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Refusal to Suspend Levy Puts BPEX Future on the Line

by 5m Editor
5 December 2007, at 9:40am

UK - The Meat and Livestock Commission has refused to suspend the 31.05p levy English pig producers are obliged to pay on every slaughtered pig. The National Pig Association has deplored the decision and proposes to challenge it. Member also says it puts the future of British Pig Executive (BPEX) in serious jeopardy.

The levy-holiday was proposed by pig producers to partially offset ruinous production costs. It would have saved pig producers almost £2m over three months, says the NPA.

In strongly worded letter to MLC chairman Peter Barr, NPA Producer Group Chairman, Richard Lister said that the MLC Commission's decision not to support the BPEX application for a three month levy suspension was based on error. He said that the Commission had been mistaken in it's interpretation of the Ministerial Direction over levy funds. It had only been necessary to consult the Devolved Administrations not to be bound by their decisions.

Mr Lister explains that while some responses were not in favour of the suspension of the levy, it was quite clear that the majority of levy payers wanted it. The elected NPA Producer Group, after careful consideration, were also in favour of suspension, which was endorsed by the NFU and the UK pig industries largest levy payer, BQP, said Mr Lister.

He also quoted the recent Radcliffe decision, recommending that decision making was moved closer to the levy payers themselves and not left to the mercy of remote organisations where the perceived interests of other sectors is the determining factor.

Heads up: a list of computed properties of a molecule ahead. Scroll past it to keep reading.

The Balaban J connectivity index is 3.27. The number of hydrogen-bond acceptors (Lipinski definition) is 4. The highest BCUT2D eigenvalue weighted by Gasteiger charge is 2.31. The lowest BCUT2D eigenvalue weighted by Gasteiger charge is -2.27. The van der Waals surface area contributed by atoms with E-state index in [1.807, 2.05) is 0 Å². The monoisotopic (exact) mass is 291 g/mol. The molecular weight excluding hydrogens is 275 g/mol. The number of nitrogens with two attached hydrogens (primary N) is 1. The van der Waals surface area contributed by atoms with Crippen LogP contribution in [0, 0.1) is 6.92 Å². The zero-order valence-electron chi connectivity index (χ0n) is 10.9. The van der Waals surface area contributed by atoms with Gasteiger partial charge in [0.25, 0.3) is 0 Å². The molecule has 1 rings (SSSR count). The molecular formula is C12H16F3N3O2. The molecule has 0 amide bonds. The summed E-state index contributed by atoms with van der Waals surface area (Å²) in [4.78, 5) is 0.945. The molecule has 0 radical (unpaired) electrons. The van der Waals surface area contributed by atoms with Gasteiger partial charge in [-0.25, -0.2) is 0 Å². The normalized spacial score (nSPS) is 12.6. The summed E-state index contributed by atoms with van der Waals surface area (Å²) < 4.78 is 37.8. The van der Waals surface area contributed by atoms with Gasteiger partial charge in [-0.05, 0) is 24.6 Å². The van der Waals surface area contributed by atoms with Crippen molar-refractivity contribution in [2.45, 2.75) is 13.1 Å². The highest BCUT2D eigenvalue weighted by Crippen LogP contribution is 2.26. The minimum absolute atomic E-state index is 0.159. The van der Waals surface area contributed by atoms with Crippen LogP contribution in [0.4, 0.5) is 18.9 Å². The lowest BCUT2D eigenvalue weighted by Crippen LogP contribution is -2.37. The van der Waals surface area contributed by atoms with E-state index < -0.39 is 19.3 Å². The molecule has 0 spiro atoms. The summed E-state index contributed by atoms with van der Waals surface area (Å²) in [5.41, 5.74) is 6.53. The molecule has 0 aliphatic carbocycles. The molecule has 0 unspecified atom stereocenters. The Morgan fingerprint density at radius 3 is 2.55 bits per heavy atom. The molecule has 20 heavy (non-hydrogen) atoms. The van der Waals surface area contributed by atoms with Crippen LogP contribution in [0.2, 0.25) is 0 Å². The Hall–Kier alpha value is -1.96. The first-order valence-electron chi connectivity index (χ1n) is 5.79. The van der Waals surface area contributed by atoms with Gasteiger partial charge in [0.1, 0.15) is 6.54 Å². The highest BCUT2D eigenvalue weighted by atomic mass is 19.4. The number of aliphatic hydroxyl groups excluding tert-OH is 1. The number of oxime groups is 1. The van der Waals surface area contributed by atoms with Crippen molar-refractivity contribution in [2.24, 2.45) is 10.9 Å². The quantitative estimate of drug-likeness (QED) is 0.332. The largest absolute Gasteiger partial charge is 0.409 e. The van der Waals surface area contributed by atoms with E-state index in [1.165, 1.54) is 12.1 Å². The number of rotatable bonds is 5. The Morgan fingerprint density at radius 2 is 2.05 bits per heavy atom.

"This is a very dangerous precedent for all levy organisations as we move forward," said Mr Lister.

Disregard
Outraged David Black Award winner Richard Longthorp has also written to Peter Barr.

He criticises MLC decision to maintain the levy collection and says he is immensely disappointed by the Commission's total disregard for producer confidence. The MLC/BPEX has become an integral part of the industry in recent years, gaining credibility and respect, but its decision to abandon a levy holiday would damage that relationship and be a final blow for many UK producers.

"The actions of the MLC commissioners is yet another reason why producer confidence was being undermined and why even more producers would be quitting the industry," he says.

He says that Mr Barr and his fellow commissioners clearly have no understanding or sympathy for the plight of the pig industry. They were also in no position to deem what is “appropriate” for the pig industry to do with its own money?

"You, and your fellow commissioners’, decision to ignore industry opinion and the democratic process is shameful in the extreme. And, so as to avoid any doubt, my and other’s disgust is not about having to forego a levy holiday per se, but the commissioners’ flagrant disregard for the principal of democracy and what ultimately happens to OUR money," states Mr Longthorp.

He doubted if the industry and BPEX would survive in its present form because of the immense loss of trust and democracy felt by pig producers.

An emergency meeting of the BPEX is to be held this evening (5 December). NPA is pushing for the decision to be overturned.

Both letters and further comment can be found on the news pages at www.NPA.org.uk.

5m Editor